Archive for September 18th, 2010
Come on, now. Dog food looks quite delicious, or at least the packaging does. And most dogs I know seem to enjoy reasonably long healthy lives, without requiring anyone to plan their meals or cook them.
So how about it? Is anyone ready to switch over to eating dog food, at least occasionally? I suspect that we could get by on a cup of it in the morning and another cup in the evening. Or is eating far to intertwined with being social and being proper? [Disclaimer: I have eaten a piece of dry dog food on several occasions. It tastes like a bland cracker, no matter how "premium" the brand. But it is certainly edible by humans]. I “challenged” readers to switch over to eating dog food in a previous post. It would certainly be convenient, but there was fierce resistance to the idea, even though the morning cereal many of us eat has the same fill-up-the-bowl-and-eat-it procedure. [It shouldn't come as a surprise that humans could survive on dog food. Consider this: "We are not so different when it comes to genes either. The dog genome is basically the human genome divided into about 70 different pieces and rearranged on a greater number of chromosomes, according to a new map of the dog genome."]
I will offer three anecdotes about the social pressures that affect the way we eat: Last night, a woman eating at a table of friends in a diner starting eating her quesadillla with a knife and fork. I embarrassed her more than a bit by asking her whether she’d eat them quesadillas this way at home, in private. She admitted, no. At home, she would simply pick up the pizza-shaped pieces and eat them pizza-style. But at the restaurant she felt compelled to cut them into even smaller pieces with utensils.
Anecdote number Two: A few months ago, I attended a function hosted by a parent at my children’s school. Food was offered in a spacious room with a clean dry floor. I was talking with a group of people that included the hostess when the hostess dropped a cracker on the floor. She reached down to pick it up, hesitated, then walked over to a trash can to throw it away. I then asked her whether she would have thrown away that cracker had she been eating alone.
She sheepishly admitted that had she been eating at home and dropped the cracker, she would have picked it up and eaten it. Dropped food often occurs to those of us raising children; parents of young children commonly invoke the “30 second” rule and we eat food that has spilled onto any reasonably clean dry floor. Dropped food triggers zero-tolerance among adults. And God forbid that you would ever try something like this.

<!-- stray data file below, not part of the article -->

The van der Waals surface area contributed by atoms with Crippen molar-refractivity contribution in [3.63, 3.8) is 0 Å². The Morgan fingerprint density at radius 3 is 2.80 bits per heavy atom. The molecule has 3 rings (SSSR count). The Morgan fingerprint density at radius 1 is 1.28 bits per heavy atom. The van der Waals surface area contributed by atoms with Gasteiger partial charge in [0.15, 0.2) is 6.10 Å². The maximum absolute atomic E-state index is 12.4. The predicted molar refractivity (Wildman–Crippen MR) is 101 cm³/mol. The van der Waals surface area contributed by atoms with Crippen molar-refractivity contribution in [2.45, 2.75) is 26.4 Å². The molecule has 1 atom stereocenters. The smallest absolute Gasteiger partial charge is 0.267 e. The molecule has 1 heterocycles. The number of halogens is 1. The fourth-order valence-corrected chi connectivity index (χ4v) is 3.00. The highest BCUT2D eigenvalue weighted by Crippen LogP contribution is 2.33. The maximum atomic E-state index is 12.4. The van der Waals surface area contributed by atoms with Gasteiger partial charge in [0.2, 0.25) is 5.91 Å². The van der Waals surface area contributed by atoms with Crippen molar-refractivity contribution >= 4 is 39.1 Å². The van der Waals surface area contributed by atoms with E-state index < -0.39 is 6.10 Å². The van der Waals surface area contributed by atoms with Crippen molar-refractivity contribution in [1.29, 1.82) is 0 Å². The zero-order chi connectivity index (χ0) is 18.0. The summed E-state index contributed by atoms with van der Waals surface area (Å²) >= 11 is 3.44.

Anecdote number Three: I know more than a few attorneys who would rather be found dead than to to be seen eating lunch in low priced restaurant (e.g., a Chinese stir fry restaurant or Taco Bell) in the business district of town on a workday, even though they admit that they often eat this sort of food when with their children and they actually enjoy it.
Thus, our behavior is often not about the food, even when it seems to be. And much of what we do is not really about the thing that it seems to be about. Usually, it’s about social relationships and the compulsion to make proper displays to those around us. I suspect that most things that puzzle me about life have similar explanations; it’s not about the thing it seems to be about–it’s about displaying one’s fitness and resources to others. The example that immediately comes to mind is religion. I’ve previously written about the social compulsions that seem to underlie religious assertions and participation in religious ceremonies.
Well, it’s getting late. I think I’ll have a bowl of dog food and then turn in.
Who were those people occupying parking spots all over the world without cars yesterday? In St. Louis, Missouri, they were employees of Arcturis, an architectural firm. They were celebrating Park(ing) Day:
PARK(ing) Day is a annual open-source global event where citizens, artists and activists collaborate to temporarily transform metered parking spaces into “PARK(ing)” spaces: temporary public places. The project began in 2005 when Rebar, a San Francisco art and design studio, converted a single metered parking space into a temporary public park in downtown San Francisco. Since 2005, PARK(ing) Day has evolved into a global movement, with organizations and individuals (operating independently of Rebar but following an established set of guidelines) creating new forms of temporary public space in urban contexts around the world.
The mission of PARK(ing) Day is to call attention to the need for more urban open space, to generate critical debate around how public space is created and allocated, and to improve the quality of urban human habitat … at least until the meter runs out! . . .
In addition to being quite a bit of fun, PARK(ing) Day has effectively re-valued the metered parking space as an important part of the commons – a site for generosity, cultural expression, socializing and play. And although the project is temporary, we hope PARK(ing) Day inspires you to participate in the civic processes that permanently alter the urban landscape.
Note: In London and Paris, cars are discouraged from coming into the city centers. Both of these activities would seem to fit under the umbrella of the “Car Free Movement.”
Check out this recent sharp-pointed Onion headline (and article): “Nation Once Again Comes Under Sway Of Pink-Faced Half-Wit.”